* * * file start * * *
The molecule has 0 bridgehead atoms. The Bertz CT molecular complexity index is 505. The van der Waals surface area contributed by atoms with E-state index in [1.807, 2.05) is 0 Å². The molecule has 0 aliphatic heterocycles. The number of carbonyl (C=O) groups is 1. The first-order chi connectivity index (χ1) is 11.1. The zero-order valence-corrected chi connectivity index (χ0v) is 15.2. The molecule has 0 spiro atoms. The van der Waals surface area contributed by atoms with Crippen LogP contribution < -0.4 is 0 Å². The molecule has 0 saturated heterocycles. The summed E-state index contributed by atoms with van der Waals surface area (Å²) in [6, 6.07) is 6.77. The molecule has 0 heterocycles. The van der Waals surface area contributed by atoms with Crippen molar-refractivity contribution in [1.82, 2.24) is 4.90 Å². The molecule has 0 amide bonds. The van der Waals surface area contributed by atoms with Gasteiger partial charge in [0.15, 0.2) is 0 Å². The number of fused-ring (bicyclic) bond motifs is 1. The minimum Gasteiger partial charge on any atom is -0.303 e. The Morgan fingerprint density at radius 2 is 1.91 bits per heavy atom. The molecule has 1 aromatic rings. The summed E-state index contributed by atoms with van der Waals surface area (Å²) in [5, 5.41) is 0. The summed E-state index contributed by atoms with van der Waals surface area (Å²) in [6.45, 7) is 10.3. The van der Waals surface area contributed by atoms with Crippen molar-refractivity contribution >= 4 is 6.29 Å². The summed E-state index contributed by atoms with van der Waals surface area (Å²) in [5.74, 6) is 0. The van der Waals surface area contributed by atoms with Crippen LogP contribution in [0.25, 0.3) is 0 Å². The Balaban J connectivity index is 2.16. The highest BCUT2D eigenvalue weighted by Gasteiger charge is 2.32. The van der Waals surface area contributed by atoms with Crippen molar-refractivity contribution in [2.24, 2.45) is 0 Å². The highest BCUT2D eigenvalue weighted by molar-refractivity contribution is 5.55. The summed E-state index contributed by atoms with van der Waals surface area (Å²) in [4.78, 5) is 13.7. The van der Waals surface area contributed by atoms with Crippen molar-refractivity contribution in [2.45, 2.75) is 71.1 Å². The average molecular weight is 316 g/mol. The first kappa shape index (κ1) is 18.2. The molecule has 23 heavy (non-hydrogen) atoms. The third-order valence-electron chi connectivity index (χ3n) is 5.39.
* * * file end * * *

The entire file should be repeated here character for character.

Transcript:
The molecule has 0 bridgehead atoms. The Bertz CT molecular complexity index is 505. The van der Waals surface area contributed by atoms with E-state index in [1.807, 2.05) is 0 Å². The molecule has 0 aliphatic heterocycles. The number of carbonyl (C=O) groups is 1. The first-order chi connectivity index (χ1) is 11.1. The zero-order valence-corrected chi connectivity index (χ0v) is 15.2. The molecule has 0 spiro atoms. The van der Waals surface area contributed by atoms with Crippen LogP contribution < -0.4 is 0 Å². The molecule has 0 saturated heterocycles. The summed E-state index contributed by atoms with van der Waals surface area (Å²) in [6, 6.07) is 6.77. The molecule has 0 heterocycles. The van der Waals surface area contributed by atoms with Crippen molar-refractivity contribution in [1.82, 2.24) is 4.90 Å². The molecule has 0 amide bonds. The van der Waals surface area contributed by atoms with Gasteiger partial charge in [0.15, 0.2) is 0 Å². The number of fused-ring (bicyclic) bond motifs is 1. The minimum Gasteiger partial charge on any atom is -0.303 e. The Morgan fingerprint density at radius 2 is 1.91 bits per heavy atom. The molecule has 1 aromatic rings. The summed E-state index contributed by atoms with van der Waals surface area (Å²) in [5, 5.41) is 0. The summed E-state index contributed by atoms with van der Waals surface area (Å²) in [6.45, 7) is 10.3. The van der Waals surface area contributed by atoms with Crippen molar-refractivity contribution >= 4 is 6.29 Å². The summed E-state index contributed by atoms with van der Waals surface area (Å²) in [5.74, 6) is 0. The van der Waals surface area contributed by atoms with Crippen LogP contribution in [0.25, 0.3) is 0 Å². The Balaban J connectivity index is 2.16. The highest BCUT2D eigenvalue weighted by Gasteiger charge is 2.32. The van der Waals surface area contributed by atoms with Crippen molar-refractivity contribution in [2.24, 2.45) is 0 Å². The highest BCUT2D eigenvalue weighted by molar-refractivity contribution is 5.55. The summed E-state index contributed by atoms with van der Waals surface area (Å²) in [4.78, 5) is 13.7. The van der Waals surface area contributed by atoms with Crippen molar-refractivity contribution in [2.45, 2.75) is 71.1 Å². The average molecular weight is 316 g/mol. The first kappa shape index (κ1) is 18.2. The molecule has 23 heavy (non-hydrogen) atoms. The third-order valence-electron chi connectivity index (χ3n) is 5.39.